Nabe is traditionally a winter food, best enjoyed to ward off the cold and gather around the community hot pot. But there are no seasonal limits to finding nabe in Tokyo. From sukiyaki, where ingredients are dipped in raw egg after cooking, to Fugu Nabe which can only be found in specialized restaurants, there are tons of different nabe styles in Tokyo. Nabe is even available at your local convenience store in the form of oden, a variety of boiled food items. Nabe will never be a closed market and is another example of how the Japanese crave the ‘eatertainment’ sub-genre of the experience economy to take them out of their mundane lives into readily available, fun experiences.
Healthy fast food: Soba noodles
Like its cousins, ramen, and udon, soba is thought to have come to Japan from China over a thousand years ago. Made from the nutritious grain buckwheat, soba noodles can be eaten hot or cold. You can order them on the side to dip into the broth, or as a soup.
Everyone has their own favorite style of eating soba which can change with the season. You can also choose the manner in which your soba is served. If you are pressed for time, you don’t need to worry about skipping out on a healthy buckwheat meal. You can hop into any number of tachigui (stand up noodle shops,) or you can choose to eat your soba as part of a kaiseki style high-end cuisine experience with tempura and fresh wasabi that you grate yourself. It’s totally up to you and your pocketbook.
More fast food noodles: Udon
Udon noodles are made from a thick wheat flour and come in different varieties of thickness and firmness that differ between local regions. For example, kishimen and hoto are flat and wide noodles. While the variation known as somen is very thin and delicate.
The actual origin story of how Udon came to Japan has many versions and no one is really sure which myth is true. Like soba and ramen, udon can be eaten hot or cold, in a soup or on the side. The udon market is huge in Tokyo you would probably never be able to try them all in Tokyo. Soba and udon illustrate the strong standing that fast food has in the Japanese market, especially if made from healthy and natural ingredients.
The Japanese embrace foreign influence: Italian cuisine
The plethora of Italian restaurants in Japan proves that Italian food is one of the most favorite foreign food choices of the Japanese. It is said that there are so many Italian restaurants in Tokyo that no one has ever been able to count the actual number. We’re talking around 20,000 or more.
From trattorias to top-notch Michelin starred refined Italian venues, you don’t have to search very far to find delicious Italian fare in Tokyo. Whether you are after traditional Italian cuisine or Italian food with a Japanese fusion spin, you have tons of options and the market has room for more.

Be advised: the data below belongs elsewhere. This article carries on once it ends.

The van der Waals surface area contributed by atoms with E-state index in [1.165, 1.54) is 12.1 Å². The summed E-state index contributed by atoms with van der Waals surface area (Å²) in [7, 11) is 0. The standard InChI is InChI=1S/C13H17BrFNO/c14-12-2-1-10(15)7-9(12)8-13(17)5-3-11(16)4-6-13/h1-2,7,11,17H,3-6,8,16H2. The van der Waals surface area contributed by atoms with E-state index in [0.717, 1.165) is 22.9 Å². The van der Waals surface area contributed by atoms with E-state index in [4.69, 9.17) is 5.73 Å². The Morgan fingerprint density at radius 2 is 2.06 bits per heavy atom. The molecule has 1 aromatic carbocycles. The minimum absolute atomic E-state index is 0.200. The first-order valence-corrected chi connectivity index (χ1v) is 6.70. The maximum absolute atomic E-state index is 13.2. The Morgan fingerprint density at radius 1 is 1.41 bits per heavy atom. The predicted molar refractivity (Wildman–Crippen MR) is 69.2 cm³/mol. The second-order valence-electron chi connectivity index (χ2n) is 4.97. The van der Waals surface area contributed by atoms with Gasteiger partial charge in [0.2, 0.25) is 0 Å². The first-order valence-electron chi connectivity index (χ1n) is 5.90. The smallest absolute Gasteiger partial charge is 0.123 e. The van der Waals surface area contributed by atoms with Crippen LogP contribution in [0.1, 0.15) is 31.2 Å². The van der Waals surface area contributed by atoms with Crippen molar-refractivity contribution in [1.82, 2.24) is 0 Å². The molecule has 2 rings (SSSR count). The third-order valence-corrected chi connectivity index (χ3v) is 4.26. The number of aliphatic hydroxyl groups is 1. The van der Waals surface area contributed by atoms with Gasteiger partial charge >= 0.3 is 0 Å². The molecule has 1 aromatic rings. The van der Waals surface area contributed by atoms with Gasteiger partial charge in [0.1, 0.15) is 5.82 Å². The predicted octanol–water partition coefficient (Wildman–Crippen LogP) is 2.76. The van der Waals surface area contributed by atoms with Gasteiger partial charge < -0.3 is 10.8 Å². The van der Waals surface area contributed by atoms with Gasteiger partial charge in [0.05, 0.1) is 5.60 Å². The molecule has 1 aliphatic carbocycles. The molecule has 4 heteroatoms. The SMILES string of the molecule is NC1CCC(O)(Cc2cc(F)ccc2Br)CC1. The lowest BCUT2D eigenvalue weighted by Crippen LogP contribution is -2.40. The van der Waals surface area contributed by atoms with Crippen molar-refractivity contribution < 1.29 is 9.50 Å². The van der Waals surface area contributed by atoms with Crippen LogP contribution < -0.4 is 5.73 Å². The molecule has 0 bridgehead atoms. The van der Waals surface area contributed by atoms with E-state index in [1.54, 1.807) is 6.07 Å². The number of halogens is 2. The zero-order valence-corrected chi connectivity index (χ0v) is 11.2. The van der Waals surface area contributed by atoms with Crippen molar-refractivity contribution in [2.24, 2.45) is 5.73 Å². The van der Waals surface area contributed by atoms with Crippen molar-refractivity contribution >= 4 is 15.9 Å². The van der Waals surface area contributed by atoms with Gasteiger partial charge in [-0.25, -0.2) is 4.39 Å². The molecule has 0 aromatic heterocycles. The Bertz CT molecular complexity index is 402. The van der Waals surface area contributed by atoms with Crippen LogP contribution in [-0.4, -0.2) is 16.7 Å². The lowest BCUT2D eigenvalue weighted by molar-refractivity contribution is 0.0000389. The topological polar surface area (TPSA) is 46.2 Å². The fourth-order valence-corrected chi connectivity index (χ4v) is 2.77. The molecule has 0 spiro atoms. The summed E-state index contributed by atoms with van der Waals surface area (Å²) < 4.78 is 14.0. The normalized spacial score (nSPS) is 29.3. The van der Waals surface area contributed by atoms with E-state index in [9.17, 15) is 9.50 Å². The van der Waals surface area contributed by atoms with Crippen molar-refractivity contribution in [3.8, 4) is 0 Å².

A staple foreign cuisine: French
Tokyo might not come to mind immediately when discussing French cuisine, but it should. French cuisine in Tokyo can be purely French or mixed creatively with Japanese traditional dishes depending on the availability of fresh seasonal ingredients.
Whether you are into contemporary or traditional French cuisine, Tokyo offers top-notch Michelin starred dining experiences with famous chefs who put their own unique spin on their art form.
Asian cuisine: Chinese
The variety of Chinese restaurants in Tokyo mirrors the variety of food in Tokyo. The only thing you have to do is decide whether you want Dimsum, Cantonese, Peking or Shanghai cuisine. And then decide on your budget. From quick dining favorites to Michelin starred cuisine, Tokyo can handle any request for Chinese food, with room in the market for more.
Spicy, but not too spicy: Indian cuisine
The number of Indian restaurants in Tokyo takes Indian food beyond its own borders. As Japanese traditionally don’t care for the super fiery heat that comes with Indian spices, you’ll find many restaurants who have toned down their curries and have added a sweeter base to adjust to Japanese tastes. That doesn’t mean you can’t find authentic Indian menus that offer more than just curry and rice or naan. You certainly can. From budget Indian restaurants to Nepalese cuisine, the choices are only limited by your taste buds.
The vast array of foreign cuisine present in Tokyo’s culinary market represents Japan’s continues appetite for outside influence. Yet, keep in mind that the meals might require slight adjustments to the Japanese market, which can range from the level of spiciness to portion sizing.
The newcomer: Vegan and other health food cuisine
You’d have been hard-pressed to find many vegan restaurants in Tokyo ten years ago. But today, the space has been growing with several new organic, vegan and gluten-free cafes and restaurants which have been blossoming all around Tokyo recently. The patronage is dominated by female and younger customers. Offering fare from organic veggies to gluten-free desserts, the variety of delicious vegan dining interpretations today in various genres inclusive of both international and Japanese fusion is an open market with plenty of room for new ventures. If you want to enter or dominate the vegan and health-food market in Japan, again, you have to keep the particularities of Japanese food culture in mind. Presentation and image are key to win the hearts of these fickle consumers with plenty of choices at their fingertips.
Market Entry for Food Businesses in Japan
Living in Tokyo comes with privileges for its residents and access to some of the best food in the world is one of them. Food and its presentation will always be an art form in Japan. As Tokyo grows and becomes more diverse, it’s inevitable that its food market will as well. The diversity of Tokyo’s food space is proof that the Japanese will continue to embrace culinary innovation from any global origin creating an inviting marketplace for all types of new culinary ventures.
Yet, sheer novelty will not gain you the trust of Japanese consumers. You will need to gain their trust with high-quality ingredients and testimonials that speak for you, product presentation that lives up to their high standards, and portion and flavour adjustments to the local food culture. An ethnographic survey to unmask what these standards are can help with a successful launch in Japan to turn your food business into a long-term success in this competitive market.